Willingdon, with Butt's Brow and Cold Crouch in the distance
62a Cavendish Place, Eastbourne. During and just after the First World War some good quality real photographic cards of Willingdon and Ratton were published, nearly all anonymously. Some of the cards are general views, but many show individual houses and were presumably produced expressely for the owners. The black and white photographs on the cards usually have white borders. The handwritten captions in quite large blocky letters are distinctive (especially the letters "G" and "N"), and usually the cards have serial numbers prefixed by an "R", for example R.9 (the Post Office), R.31, R.41, R.43, R.48 and R.51), though some cards lack both prefix and number. Postmarks seen range from 1915 to 1920.
Mike Green (Barcombe) has found an example of card R.51 that is labelled on the back "Devonshire Studios, 62 Cavendish Place, Eastbourne". Under the heading "Post Card" is a logo of a winged horseshoe (or horseshoe magnet) gripping what appears to be a globe. Presumably further searching will turn up other R cards with the same studio name and address. A few other Sussex postcard publishers (for example, R.W. Cartwright) bought in ready-to-print photographic cards with the horseshoe logo, but it was far from a popular choice.
The Devonshire Studios are listed in Gowland's Eastbourne Directories from 1913 to 1920, but no mention is made of the proprietor's name. The Studios evidently closed in 1920, as they are not listed in Pike's 1920-21 Eastbourne Directory or in Gowland's Directories after 1921.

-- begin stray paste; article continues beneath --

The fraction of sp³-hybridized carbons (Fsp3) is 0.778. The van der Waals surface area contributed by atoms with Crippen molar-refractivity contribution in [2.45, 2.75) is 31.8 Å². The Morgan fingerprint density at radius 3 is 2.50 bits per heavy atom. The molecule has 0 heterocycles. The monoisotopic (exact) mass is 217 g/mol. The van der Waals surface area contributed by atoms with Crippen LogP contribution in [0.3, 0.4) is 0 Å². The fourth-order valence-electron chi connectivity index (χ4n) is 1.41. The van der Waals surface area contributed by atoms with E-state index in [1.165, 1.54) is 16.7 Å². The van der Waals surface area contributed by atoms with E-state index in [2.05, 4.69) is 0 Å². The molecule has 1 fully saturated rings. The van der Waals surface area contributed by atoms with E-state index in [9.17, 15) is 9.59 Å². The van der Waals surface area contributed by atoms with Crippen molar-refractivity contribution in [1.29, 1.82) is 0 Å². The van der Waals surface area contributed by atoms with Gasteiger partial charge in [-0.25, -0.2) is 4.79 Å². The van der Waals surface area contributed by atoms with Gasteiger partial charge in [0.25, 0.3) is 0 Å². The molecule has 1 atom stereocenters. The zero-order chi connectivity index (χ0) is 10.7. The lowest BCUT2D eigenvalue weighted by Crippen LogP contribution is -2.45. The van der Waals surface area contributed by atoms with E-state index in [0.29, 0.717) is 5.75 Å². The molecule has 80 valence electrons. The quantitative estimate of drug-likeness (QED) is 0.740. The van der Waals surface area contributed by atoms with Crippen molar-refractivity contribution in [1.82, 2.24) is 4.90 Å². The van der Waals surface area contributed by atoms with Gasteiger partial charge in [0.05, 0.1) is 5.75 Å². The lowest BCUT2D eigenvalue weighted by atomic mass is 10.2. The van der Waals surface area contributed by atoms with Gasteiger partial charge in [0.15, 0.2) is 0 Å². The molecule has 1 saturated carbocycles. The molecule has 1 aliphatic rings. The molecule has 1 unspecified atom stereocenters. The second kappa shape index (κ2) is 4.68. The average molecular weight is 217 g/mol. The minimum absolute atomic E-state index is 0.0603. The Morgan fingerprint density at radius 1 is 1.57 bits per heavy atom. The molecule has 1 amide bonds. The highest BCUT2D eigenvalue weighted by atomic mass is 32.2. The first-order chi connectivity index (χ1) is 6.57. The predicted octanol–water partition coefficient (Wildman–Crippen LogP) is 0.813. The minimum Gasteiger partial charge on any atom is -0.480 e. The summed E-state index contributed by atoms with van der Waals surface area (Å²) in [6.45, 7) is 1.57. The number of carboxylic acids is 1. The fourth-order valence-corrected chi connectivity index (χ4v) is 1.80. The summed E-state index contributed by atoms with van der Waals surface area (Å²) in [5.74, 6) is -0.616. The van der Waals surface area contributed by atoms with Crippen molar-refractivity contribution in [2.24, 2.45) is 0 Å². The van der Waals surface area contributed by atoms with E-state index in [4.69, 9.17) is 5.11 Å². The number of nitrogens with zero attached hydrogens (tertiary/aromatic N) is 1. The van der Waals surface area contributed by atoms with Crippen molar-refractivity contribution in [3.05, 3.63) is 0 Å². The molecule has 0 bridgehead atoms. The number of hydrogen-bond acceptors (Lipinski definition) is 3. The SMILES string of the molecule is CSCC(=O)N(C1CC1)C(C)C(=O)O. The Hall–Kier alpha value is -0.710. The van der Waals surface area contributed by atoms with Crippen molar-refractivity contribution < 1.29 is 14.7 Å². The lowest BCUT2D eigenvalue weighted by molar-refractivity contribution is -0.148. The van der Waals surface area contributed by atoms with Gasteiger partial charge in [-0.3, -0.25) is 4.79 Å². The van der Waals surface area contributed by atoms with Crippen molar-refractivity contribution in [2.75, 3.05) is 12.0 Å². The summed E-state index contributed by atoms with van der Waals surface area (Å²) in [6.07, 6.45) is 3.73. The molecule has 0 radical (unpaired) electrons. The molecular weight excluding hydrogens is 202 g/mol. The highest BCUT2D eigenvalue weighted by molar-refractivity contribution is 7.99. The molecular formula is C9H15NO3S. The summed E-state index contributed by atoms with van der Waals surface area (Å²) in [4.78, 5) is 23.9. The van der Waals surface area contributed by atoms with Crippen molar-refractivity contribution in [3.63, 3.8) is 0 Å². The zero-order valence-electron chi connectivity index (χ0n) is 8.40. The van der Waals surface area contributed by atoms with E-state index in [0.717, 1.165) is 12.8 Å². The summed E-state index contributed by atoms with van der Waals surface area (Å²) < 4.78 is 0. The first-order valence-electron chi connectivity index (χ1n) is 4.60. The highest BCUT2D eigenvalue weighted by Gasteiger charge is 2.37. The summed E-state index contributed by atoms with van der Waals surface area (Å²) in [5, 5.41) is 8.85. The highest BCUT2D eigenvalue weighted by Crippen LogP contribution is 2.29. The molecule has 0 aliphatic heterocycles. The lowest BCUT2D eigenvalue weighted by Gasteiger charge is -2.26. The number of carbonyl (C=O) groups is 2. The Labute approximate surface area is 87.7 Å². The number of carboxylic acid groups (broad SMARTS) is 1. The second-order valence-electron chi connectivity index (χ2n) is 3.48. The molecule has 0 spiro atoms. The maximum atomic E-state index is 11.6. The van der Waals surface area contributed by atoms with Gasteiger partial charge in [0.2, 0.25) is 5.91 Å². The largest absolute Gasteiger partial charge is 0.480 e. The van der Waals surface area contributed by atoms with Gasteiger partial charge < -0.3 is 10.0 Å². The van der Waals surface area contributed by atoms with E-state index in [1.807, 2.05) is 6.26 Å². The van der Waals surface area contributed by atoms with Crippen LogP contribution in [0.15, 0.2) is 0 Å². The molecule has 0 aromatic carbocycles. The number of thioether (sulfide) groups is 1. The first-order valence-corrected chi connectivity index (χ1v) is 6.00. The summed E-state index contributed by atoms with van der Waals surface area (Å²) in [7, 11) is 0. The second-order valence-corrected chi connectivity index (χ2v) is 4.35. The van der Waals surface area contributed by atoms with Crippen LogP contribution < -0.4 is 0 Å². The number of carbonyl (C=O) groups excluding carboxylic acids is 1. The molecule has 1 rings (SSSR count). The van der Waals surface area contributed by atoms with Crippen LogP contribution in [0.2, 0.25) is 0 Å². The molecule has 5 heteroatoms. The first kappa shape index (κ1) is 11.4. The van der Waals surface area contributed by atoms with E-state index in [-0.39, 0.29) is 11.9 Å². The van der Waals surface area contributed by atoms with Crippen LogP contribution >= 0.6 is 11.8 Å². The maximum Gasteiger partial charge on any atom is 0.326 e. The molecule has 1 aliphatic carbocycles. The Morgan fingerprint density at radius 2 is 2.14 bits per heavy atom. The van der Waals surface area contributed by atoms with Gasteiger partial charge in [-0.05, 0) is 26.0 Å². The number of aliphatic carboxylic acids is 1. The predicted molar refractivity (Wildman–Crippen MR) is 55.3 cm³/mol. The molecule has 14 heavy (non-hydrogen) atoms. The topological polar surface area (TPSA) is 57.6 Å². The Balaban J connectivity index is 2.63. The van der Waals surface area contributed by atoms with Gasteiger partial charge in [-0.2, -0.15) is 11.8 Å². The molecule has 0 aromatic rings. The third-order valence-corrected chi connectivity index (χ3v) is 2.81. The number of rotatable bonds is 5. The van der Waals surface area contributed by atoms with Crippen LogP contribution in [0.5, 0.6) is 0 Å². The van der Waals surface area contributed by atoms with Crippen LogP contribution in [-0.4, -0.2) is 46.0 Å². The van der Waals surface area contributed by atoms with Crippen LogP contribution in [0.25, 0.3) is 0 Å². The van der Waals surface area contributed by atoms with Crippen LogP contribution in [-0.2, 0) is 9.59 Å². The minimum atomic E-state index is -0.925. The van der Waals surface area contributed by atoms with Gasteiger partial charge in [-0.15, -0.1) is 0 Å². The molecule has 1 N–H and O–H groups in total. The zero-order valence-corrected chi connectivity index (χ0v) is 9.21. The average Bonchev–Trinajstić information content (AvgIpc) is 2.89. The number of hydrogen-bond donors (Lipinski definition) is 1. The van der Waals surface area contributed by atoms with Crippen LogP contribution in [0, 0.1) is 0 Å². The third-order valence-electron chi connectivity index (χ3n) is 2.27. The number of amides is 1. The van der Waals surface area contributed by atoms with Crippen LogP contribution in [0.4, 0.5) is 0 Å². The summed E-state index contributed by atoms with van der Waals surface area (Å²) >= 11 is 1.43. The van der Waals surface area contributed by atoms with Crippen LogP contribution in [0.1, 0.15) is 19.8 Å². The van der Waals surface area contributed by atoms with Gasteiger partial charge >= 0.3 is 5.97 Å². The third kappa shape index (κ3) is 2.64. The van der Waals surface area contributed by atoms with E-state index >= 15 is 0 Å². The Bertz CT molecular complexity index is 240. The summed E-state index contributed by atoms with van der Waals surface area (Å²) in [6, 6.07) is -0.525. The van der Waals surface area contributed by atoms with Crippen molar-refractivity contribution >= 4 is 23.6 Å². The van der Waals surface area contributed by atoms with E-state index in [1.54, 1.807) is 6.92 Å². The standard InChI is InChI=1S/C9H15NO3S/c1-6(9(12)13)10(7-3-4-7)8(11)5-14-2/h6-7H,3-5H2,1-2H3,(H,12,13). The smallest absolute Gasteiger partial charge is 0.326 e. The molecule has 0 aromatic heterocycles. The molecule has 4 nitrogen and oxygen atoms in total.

A Polish émigre called Leon Balk operated the identically named Devonshire Studios at 69a Devonshire Road at Bexhill from about 1906 until 1915 (see entry for Otto Brown). The coincidence of name (including the plurality) may indicate that on leaving Bexhill Balk went on to set up the Cavendish Place studios in Eastbourne. Further evidence is provided by the strange horseshoe logo, which has been found on the back of a card of the "Colonnade Orchestra" that Balk issued while he was at Bexhill. Although more research is needed, there are clearly quite strong grounds for supposing that Balk was the self-effacing publisher of the Willingdon and Ratton cards. During the First World War foreigners in Britain were regarded with great suspicion, and, although Balk was a naturalised British subject, he may have not wanted to attract attention to himself by putting his name on the cards.
The Devonshire Studios published a rather uninspired card of Thornwell Tea Gardens at Wilmington. The teas were very popular, unlike the card, which is rarely seen today. No postmarks have been reported. The caption on the card is written in a rather flowery copperplate, utterly different from the handwriting on the captions on the R cards.To directory of publishers
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